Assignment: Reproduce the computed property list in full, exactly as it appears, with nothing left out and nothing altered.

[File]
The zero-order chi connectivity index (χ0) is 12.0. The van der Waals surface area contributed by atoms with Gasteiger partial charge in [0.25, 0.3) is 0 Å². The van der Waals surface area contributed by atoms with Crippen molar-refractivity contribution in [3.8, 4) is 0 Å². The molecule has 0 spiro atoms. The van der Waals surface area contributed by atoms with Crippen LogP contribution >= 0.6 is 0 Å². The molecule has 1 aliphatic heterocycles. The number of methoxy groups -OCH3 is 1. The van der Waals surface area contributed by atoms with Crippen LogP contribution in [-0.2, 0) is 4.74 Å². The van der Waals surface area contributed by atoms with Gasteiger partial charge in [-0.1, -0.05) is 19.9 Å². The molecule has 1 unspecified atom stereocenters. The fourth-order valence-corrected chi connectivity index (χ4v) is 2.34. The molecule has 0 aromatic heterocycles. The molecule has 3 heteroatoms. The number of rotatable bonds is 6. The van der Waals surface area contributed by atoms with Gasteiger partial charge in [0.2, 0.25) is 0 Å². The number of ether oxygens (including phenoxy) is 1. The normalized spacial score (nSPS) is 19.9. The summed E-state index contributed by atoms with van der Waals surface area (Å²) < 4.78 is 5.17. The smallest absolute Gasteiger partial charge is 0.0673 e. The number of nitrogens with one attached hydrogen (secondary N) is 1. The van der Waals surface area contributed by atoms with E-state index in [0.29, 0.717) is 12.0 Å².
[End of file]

The zero-order chi connectivity index (χ0) is 12.0. The van der Waals surface area contributed by atoms with Gasteiger partial charge in [0.25, 0.3) is 0 Å². The van der Waals surface area contributed by atoms with Crippen molar-refractivity contribution in [3.8, 4) is 0 Å². The molecule has 0 spiro atoms. The van der Waals surface area contributed by atoms with Crippen LogP contribution >= 0.6 is 0 Å². The molecule has 1 aliphatic heterocycles. The number of methoxy groups -OCH3 is 1. The van der Waals surface area contributed by atoms with Crippen LogP contribution in [-0.2, 0) is 4.74 Å². The van der Waals surface area contributed by atoms with Gasteiger partial charge in [-0.1, -0.05) is 19.9 Å². The molecule has 1 unspecified atom stereocenters. The fourth-order valence-corrected chi connectivity index (χ4v) is 2.34. The molecule has 0 aromatic heterocycles. The molecule has 3 heteroatoms. The number of rotatable bonds is 6. The van der Waals surface area contributed by atoms with Gasteiger partial charge in [0.2, 0.25) is 0 Å². The number of ether oxygens (including phenoxy) is 1. The normalized spacial score (nSPS) is 19.9. The summed E-state index contributed by atoms with van der Waals surface area (Å²) < 4.78 is 5.17. The smallest absolute Gasteiger partial charge is 0.0673 e. The number of nitrogens with one attached hydrogen (secondary N) is 1. The van der Waals surface area contributed by atoms with E-state index in [0.29, 0.717) is 12.0 Å².